Dr. Shohei Saito is thanked for assistance with X-ray crystal-structure analysis. JSPS and Nagoya University are acknowledged for funding of this research through the WPI program. We thank Dr. Kenichiro Itami for valuable suggestions.
Modular Synthesis of Triarylmethanes through Palladium-Catalyzed Sequential Arylation of Methyl Phenyl Sulfone†
Article first published online: 4 DEC 2013
Copyright © 2014 WILEY-VCH Verlag GmbH & Co. KGaA, Weinheim
Angewandte Chemie International Edition
Volume 53, Issue 3, pages 742–746, January 13, 2014
How to Cite
Nambo, M. and Crudden, C. M. (2014), Modular Synthesis of Triarylmethanes through Palladium-Catalyzed Sequential Arylation of Methyl Phenyl Sulfone. Angew. Chem. Int. Ed., 53: 742–746. doi: 10.1002/anie.201307019
- Issue published online: 8 JAN 2014
- Article first published online: 4 DEC 2013
- Manuscript Revised: 10 OCT 2013
- Manuscript Received: 9 AUG 2013
- Nagoya University
- CH activation;
- N-heterocyclic carbenes;
- Suzuki–Miyaura coupling
Triarylmethanes, which are valuable structures in materials, sensing and pharmaceuticals, have been synthesized starting from methyl phenyl sulfone as an inexpensive and readily available template. The three aryl groups were installed through two sequential palladium-catalyzed CH arylation reactions, followed by an arylative desulfonation. This method provides a new synthetic approach to multisubstituted triarylmethanes using readily available haloarenes and aryl boronic acids, and is also valuable for the preparation of unexplored triarylmethane-based materials and pharmaceuticals.
The synthesis of triarylmethanes and related structures has attracted much attention in the area of medicinal chemistry and materials science.1 Indeed, the triarylmethane motif is ubiquitous in dyes,1a, 2 fluorescent probes,3 natural products,4 and biologically active compounds.5 Although the Friedel–Crafts reaction is a simple and widely employed method for the construction of triarylmethane structures,6 this reaction is only applicable to nucleophilic and electron-rich arenes and often results in the formation of undesired regioisomers. The reductive dehydroxylation of triarylmethanol derivatives is another common method for the multi-step synthesis of triarylmethanes.7 Recently, a few transition-metal-catalyzed routes have been developed that begin to address these shortcomings.8, 9 Complementary to these methods that require prefunctionalization for the preparation of suitable coupling partners to promote these catalytic reactions, we report a new method that employs methyl phenyl sulfone as a simple and readily available starting material for the synthesis of triarylmethanes. Three sequential catalytic arylations are employed to transform methyl phenyl sulfone into valuable triarylmethane products. The present method involves two types of catalytic transformations: Two stepwise CH arylation reactions are followed by a simultaneous, Pd-catalyzed desulfonation/arylation process (Scheme 1).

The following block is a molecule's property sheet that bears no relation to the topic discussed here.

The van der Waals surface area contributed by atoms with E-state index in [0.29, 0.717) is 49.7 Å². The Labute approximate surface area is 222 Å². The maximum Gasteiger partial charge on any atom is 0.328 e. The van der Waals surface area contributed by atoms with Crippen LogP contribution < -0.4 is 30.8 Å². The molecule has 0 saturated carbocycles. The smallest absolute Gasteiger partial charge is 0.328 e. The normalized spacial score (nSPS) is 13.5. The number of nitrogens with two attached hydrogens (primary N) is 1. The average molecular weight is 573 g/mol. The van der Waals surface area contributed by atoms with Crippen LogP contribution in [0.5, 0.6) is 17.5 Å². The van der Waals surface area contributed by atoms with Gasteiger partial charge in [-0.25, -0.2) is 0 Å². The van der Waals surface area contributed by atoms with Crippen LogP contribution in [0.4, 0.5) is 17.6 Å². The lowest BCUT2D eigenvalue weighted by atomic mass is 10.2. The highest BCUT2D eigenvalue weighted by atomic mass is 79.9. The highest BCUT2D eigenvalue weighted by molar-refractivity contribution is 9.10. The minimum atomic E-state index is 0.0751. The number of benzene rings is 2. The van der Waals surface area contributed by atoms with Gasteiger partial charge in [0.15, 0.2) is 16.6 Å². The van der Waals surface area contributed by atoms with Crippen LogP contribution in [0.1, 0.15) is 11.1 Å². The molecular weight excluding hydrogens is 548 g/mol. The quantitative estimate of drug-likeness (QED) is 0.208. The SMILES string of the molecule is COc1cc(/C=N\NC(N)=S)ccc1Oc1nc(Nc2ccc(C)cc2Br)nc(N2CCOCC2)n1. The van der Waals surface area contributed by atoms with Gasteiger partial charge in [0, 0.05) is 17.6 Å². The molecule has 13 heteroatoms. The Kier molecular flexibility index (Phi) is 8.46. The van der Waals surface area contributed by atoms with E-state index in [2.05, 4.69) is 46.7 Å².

To accomplish the modular synthesis of triarylmethanes with sufficient generality, we focused on the unique properties of the sulfonyl group: Its electron-withdrawing character dramatically increases the acidity of the protons that are attached to the sp3-hybridized carbon atom in the α-position of the SO2 group,10 and this functional group simultaneously has the potential to behave as a leaving group for organic reactions.11 Inspired by recent progress in Pd-catalyzed arylation of acidic C(sp3)H bonds8e–i, 12 and aryl substitution of alkyl electrophiles,7a–b we envisioned that these reactions could be used to accomplish the direct installation of three aryl groups on the α-carbon atom of the sulfonyl group, which results in a modular straightforward synthesis of triarylmethanes from readily available building blocks.